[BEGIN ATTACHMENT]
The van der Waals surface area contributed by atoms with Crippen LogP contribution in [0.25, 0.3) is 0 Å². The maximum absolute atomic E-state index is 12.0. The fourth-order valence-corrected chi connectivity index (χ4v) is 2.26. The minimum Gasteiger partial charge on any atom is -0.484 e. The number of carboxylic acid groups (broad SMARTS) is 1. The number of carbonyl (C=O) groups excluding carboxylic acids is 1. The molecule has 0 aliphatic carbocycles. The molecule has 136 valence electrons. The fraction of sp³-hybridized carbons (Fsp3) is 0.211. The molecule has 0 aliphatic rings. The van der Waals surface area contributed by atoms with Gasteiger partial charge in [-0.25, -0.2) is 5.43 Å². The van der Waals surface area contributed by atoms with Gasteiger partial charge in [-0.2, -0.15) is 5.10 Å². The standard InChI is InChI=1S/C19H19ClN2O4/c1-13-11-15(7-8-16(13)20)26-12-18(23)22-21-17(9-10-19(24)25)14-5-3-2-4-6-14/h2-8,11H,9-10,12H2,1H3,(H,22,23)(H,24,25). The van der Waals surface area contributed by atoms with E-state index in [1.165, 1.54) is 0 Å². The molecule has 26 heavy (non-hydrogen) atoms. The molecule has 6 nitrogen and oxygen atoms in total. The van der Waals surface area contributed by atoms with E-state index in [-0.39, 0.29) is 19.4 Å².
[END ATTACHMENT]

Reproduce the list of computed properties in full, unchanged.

The van der Waals surface area contributed by atoms with Crippen LogP contribution in [0.25, 0.3) is 0 Å². The maximum absolute atomic E-state index is 12.0. The fourth-order valence-corrected chi connectivity index (χ4v) is 2.26. The minimum Gasteiger partial charge on any atom is -0.484 e. The number of carboxylic acid groups (broad SMARTS) is 1. The number of carbonyl (C=O) groups excluding carboxylic acids is 1. The molecule has 0 aliphatic carbocycles. The molecule has 136 valence electrons. The fraction of sp³-hybridized carbons (Fsp3) is 0.211. The molecule has 0 aliphatic rings. The van der Waals surface area contributed by atoms with Gasteiger partial charge in [-0.25, -0.2) is 5.43 Å². The van der Waals surface area contributed by atoms with Gasteiger partial charge in [-0.2, -0.15) is 5.10 Å². The standard InChI is InChI=1S/C19H19ClN2O4/c1-13-11-15(7-8-16(13)20)26-12-18(23)22-21-17(9-10-19(24)25)14-5-3-2-4-6-14/h2-8,11H,9-10,12H2,1H3,(H,22,23)(H,24,25). The van der Waals surface area contributed by atoms with E-state index in [1.165, 1.54) is 0 Å². The molecule has 26 heavy (non-hydrogen) atoms. The molecule has 6 nitrogen and oxygen atoms in total. The van der Waals surface area contributed by atoms with E-state index in [-0.39, 0.29) is 19.4 Å².